8

In this question, it is mentioned that there is no standard behavior in terms of whether .profile is read or not when a user logs in from the GUI in today's Linux and Unix systems. So for Ubuntu, is .profile read when I log in from the GUI?

On a somewhat unrelated note, is there a way to log in to Ubuntu locally via the terminal only (i.e. not using GUI and not using SSH to remote it)?

1
  • Rename (mv) the file and relogin and see what happens.
    – SPRBRN
    Commented Jun 8, 2015 at 8:34

1 Answer 1

8

Quoted from https://help.ubuntu.com/community/EnvironmentVariables#A.2BAH4-.2F.profile

~/.profile

In this file you can also place environment variable assignments, since it gets executed automatically by the DisplayManager during the start-up process desktop session as well as by the login shell when one logs in from the textual console. This is a ~/.profile equivalent of the above example:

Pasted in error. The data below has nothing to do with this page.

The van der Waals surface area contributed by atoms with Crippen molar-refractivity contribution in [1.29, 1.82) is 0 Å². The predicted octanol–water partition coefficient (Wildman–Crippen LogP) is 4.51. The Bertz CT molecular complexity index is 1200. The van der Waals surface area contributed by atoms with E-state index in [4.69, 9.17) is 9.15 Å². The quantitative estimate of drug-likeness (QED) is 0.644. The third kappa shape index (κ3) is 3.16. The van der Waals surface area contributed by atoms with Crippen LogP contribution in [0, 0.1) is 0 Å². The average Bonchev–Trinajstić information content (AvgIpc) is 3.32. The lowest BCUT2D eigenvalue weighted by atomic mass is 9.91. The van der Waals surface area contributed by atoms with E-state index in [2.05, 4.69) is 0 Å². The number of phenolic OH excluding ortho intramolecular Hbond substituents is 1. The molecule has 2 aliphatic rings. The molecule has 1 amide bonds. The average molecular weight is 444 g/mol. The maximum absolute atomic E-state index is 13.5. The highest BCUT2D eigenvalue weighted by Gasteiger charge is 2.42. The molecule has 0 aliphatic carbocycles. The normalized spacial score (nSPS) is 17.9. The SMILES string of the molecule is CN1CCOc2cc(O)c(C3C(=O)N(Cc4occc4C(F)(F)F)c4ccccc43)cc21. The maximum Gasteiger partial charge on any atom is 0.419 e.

export FOO=bar export PATH="$PATH:$HOME/MyPrograms" Note: The code in ~/.profile is run after ~/.pam_environment has been read. That makes ~/.profile suitable to use if you want to override a locale related variable that was set in ~/.pam_environment via e.g. Language Support.

It gets executed automatically by the DisplayManager during the start-up process desktop session as well as by the login shell when one logs in from the textual console.

This means that either GUI or CLI will read and use .profile

Is there a way to log in to Ubuntu locally via the terminal only

The answer is sure. you can either use:

  • Virtual terminals(consoles) tty[1..6]
  • Booting in text mode

Virtual terminals(consoles) tty[1..6]

To use tty[1..6] just press the shortcut Ctrl+Alt+F[1..6]

PS: tty[1..6] = tty1 ,tty2, ... tty6

To boot into true text mode

Edit in /etc/default/grub

Stops the Ubuntu splash

#GRUB_CMDLINE_LINUX_DEFAULT="quiet splash"

Uncomment to disable graphical terminal by removing the leading hash #

GRUB_TERMINAL=console

Then update your grub to load the new configuration:

sudo update-grub

You must log in to answer this question.

Not the answer you're looking for? Browse other questions tagged .